Largest Commercial Real Estate Developer To Overhaul
DALLAS (AP) _ The days when real estate developers could become wealthy from fees and a stake in their projects are ending.
Partners of the nation’s largest commercial developer, Dallas-based Trammell Crow Co., have decided to boost their $18,000 salaries and reduce the deal-making incentives that made many of them millionaires.
The 130 partners also decided to create a more traditional corporate structure and reduce the number of Crow operating units to six from 15.
The actions are part of a trend among developers to change the focus of their work from building new projects to managing property and other assets, analysts said Friday.
They are a major change for the 42-year-old company started by Dallas native Trammell Crow, still a partner at age 76. He built the firm by hiring aggressive partners at low salaries and promising a stake in the projects they developed.
The plan worked too well, encouraging development even when development became unprofitable. Changing will help Crow to survive the current real estate recession and grow new lines of business, partner Steve Laver said.
″For us it’s a natural evolution,″ he said. ″We’ve been changing our business over a number of years.″
Crow expects to start less than $500 million of new construction in 1991, about the same as last year. The company built twice as much in 1989 and four times as much in 1985, when real estate was still a deal-driven business with developers helped by tax incentives and plenty of easily obtained capital.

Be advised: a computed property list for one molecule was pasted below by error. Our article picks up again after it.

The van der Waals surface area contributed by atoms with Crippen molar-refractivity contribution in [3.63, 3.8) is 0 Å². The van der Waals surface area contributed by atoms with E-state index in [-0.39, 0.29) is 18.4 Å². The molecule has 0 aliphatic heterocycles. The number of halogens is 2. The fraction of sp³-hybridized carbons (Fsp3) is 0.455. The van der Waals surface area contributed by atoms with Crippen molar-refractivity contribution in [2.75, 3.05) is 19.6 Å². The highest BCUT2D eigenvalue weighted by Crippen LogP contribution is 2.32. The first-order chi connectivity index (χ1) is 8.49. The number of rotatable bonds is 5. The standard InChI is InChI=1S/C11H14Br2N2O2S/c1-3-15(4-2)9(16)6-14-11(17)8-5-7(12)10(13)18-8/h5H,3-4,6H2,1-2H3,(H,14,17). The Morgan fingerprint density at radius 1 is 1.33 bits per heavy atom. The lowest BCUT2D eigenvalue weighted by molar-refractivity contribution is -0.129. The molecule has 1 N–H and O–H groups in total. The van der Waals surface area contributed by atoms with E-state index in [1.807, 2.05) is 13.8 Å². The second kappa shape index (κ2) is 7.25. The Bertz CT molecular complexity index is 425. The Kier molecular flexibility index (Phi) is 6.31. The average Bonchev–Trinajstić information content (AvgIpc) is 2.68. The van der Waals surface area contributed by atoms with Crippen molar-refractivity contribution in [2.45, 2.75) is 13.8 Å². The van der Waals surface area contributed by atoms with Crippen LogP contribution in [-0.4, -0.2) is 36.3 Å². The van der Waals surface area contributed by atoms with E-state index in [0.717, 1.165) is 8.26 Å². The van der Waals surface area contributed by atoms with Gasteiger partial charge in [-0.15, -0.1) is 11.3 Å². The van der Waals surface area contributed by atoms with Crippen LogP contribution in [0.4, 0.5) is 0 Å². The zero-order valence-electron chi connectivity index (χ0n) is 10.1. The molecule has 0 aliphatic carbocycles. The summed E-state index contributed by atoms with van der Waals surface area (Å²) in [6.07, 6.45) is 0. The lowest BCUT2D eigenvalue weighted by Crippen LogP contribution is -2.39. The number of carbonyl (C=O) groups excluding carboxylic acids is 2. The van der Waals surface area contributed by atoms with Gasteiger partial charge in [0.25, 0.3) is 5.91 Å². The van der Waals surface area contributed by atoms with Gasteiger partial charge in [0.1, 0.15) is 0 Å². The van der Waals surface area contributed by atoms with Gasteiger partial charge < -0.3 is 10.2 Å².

″There was a pay day when the deal got done,″ said Robert Frank, real estate analyst for Alex. Brown & Sons in Baltimore.
But with office vacancies high and retail space plentiful in most markets, there is little need for further commercial development, Frank said.
″The skills that are needed in the ’90s are more prosaic - leasing and management skills, acquisition skills,″ he said. ″This is the future.″
Said Laver: ″Doing a deal is often more exciting than managing a recurring fee business. Nonetheless, in today’s market the smart thing for our customers and for us is to focus on fee business.″
″It makes absolutely no sense to be building new real estate,″ said Richard Kateley, president of Real Estate Research Corp. in Chicago.
″It is unproductive use of capital at a time when there are plenty of practical uses for capital″ such as rebuilding infrastructure and education, he said.
The changes at Crow will not affect the separate operations of Trammell Crow Residential, based in Atlanta.
Crow has $11 billion in assets and interest in 8,000 projects around the country, from warehouses to skyscrapers.
Such diversity helped it survive a tough hit from the mid-’80s downturn of real estate in Texas. But like many major developers, problems in the national economy forced Crow to restructure debt the last two years.
One Crow lender, the Teacher Retirement System of Texas, last week foreclosed on a 20-story office building in a Dallas suburb. Crow Co. last fall lost a Minneapolis office complex to another pension fund lender.
Crow partners hope most of the debt restructuring, involving 15 percent to 20 percent of the projects, will be complete by the end of the first quarter.